To the jaded traveler, especially those who like to see the countryside zip by from a motorcycle, few things can be categorized as unbelievable, but the Plain of Jars is simply surreal.
Riders won’t see a sight like that again on their trip, but, pleasantly, the ride gets a little rougher after this. And, what’s more, those traveling alone can feel free explore the various towns and tribes of the area.
Heading west toward the Mekong and after some interesting river crossings, serious riders will be faced with a choice of ending their trip or heading North for a better ride.
Those heading North will find some of the toughest rides but will also be removing themselves from the beaten track. Those trying to hit Oudom Xai from Pak Mong will find a steep but steady drive, but those coming from Luang Namtha will find steep spikes and some rough roads if they stray from the paths. The best reason to continue north is probably the peaceful villages and kindness to be found in places like Muang Khua.
Luang Prabang and the End of the Road
One might easily spend their entire holiday in Luang Prabang and feel as if they’ve traveled miles
Luang Prabang isn’t the end of the trip, but it’s drawing to a close, so it’s best for riders to enjoy the feel of this spiritual city and its regal charms. Nowhere in Laos is like Luang Prabang – nowhere in Asia. It’s royal and humble, somber but bursting with imagination. One might easily spend their entire holiday in Luang Prabang and feel as if they’ve traveled miles.
The road south is relatively easy (or, as with most motorcycle trips, as easy as you want it to be), but there are a few important stops along the way from Luang Prabang, including the Elephant Conservation Center, Laos’ first hospital dedicated to elephant victims of logging and disease.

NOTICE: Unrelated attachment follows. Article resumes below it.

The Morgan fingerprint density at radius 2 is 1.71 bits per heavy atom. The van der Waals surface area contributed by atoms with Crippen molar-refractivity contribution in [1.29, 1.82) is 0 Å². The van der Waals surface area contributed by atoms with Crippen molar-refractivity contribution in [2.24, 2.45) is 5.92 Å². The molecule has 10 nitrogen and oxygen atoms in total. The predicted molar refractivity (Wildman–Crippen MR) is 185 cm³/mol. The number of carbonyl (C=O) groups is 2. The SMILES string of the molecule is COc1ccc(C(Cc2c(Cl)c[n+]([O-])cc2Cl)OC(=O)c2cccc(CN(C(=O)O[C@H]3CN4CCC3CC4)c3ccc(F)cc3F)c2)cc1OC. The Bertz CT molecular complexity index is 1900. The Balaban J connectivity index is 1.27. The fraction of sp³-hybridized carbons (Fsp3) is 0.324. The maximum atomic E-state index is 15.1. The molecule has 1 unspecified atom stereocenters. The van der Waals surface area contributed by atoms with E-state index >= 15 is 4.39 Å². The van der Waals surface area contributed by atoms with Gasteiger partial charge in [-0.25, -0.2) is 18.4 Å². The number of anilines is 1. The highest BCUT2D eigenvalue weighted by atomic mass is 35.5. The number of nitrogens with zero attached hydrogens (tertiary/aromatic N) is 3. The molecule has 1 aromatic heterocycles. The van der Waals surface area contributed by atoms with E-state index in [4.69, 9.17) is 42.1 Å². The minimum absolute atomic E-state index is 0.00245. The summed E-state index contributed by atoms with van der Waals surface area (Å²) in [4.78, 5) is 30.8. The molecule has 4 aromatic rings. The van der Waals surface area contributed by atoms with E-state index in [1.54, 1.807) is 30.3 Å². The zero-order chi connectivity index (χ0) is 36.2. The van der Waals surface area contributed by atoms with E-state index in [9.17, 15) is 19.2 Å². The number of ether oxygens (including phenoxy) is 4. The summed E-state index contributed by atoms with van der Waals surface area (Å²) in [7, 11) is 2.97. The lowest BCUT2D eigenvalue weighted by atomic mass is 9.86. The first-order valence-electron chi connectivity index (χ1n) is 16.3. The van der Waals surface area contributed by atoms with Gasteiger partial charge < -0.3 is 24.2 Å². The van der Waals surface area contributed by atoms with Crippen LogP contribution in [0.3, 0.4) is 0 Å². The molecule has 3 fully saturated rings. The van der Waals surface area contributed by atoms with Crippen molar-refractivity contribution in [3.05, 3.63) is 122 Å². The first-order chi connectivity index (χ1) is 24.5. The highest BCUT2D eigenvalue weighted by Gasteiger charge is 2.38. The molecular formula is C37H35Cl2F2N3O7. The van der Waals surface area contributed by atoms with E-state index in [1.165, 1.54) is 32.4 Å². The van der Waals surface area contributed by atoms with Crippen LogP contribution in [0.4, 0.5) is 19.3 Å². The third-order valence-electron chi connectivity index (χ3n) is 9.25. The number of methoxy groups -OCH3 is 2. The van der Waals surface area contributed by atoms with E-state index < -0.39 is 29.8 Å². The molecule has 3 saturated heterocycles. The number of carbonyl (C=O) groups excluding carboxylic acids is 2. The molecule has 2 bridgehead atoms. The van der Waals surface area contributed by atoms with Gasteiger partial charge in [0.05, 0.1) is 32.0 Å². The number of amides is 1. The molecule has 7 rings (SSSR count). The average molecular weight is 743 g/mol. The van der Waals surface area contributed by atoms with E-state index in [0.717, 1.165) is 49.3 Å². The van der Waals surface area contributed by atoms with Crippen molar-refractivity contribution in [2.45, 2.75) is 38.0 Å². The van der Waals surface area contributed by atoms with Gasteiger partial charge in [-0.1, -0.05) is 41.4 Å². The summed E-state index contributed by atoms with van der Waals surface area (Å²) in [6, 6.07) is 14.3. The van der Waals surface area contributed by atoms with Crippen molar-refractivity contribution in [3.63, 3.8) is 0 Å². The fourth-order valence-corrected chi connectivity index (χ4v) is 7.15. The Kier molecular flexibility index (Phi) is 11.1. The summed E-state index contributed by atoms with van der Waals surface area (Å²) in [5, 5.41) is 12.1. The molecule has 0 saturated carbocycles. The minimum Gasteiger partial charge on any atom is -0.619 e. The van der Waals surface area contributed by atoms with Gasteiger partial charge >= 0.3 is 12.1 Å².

There isn’t a straight shot back to Vientiane from there, but a night in Pak Lay can be very relaxing after days of religion and river passes; here there are quiet rain forest walks and rides on elephants for tourists.
The final leg comes along the lazy Mekong, and while there’s much to enjoy along the way, it’s a bitter sweet ride. With one of the most famous and historic rivers in Southeast Asia flying past on your right, you’ll find yourself casting your mind back to rivers, caves, and lost villages – of plains full of iron age tombs and of one of the holiest cities in Asia.
When you hit the lights of the capital, it’s hard to stop driving.
A Few Pro Tips for Motorbiking in Laos
- In Laos but unprepared for biking? All the gear you need can be hired in big cities like Vientiane and Luang Prabang, and you can usually have any superfluous luggage stored or sent to a forward destination if you are not planning to do the full loop.
- If you already have a device, get a local SIM card for easy-to-follow maps. This is essential for navigating the jungle roads.
- Dusk falls at 6pm in Laos and for safety it is best to avoid riding after dark, as buffalo and dogs are wont to wander across roads and don’t tend to have headlights or high-vis jackets. (Note: neither do the local motorbikers).
- If you’re not riding at night, chances are you will be traveling in the heat of the day. Don’t forget sunscreen, and even though it’s hot it’s best to wear long sleeves and pants for safety.
- Most importantly, make plans, but prepare for them to change. Laos is a beautiful country with a rich culture and history and you will frequently stumble across treasures and secrets. Embrace the adventure and allow for detours.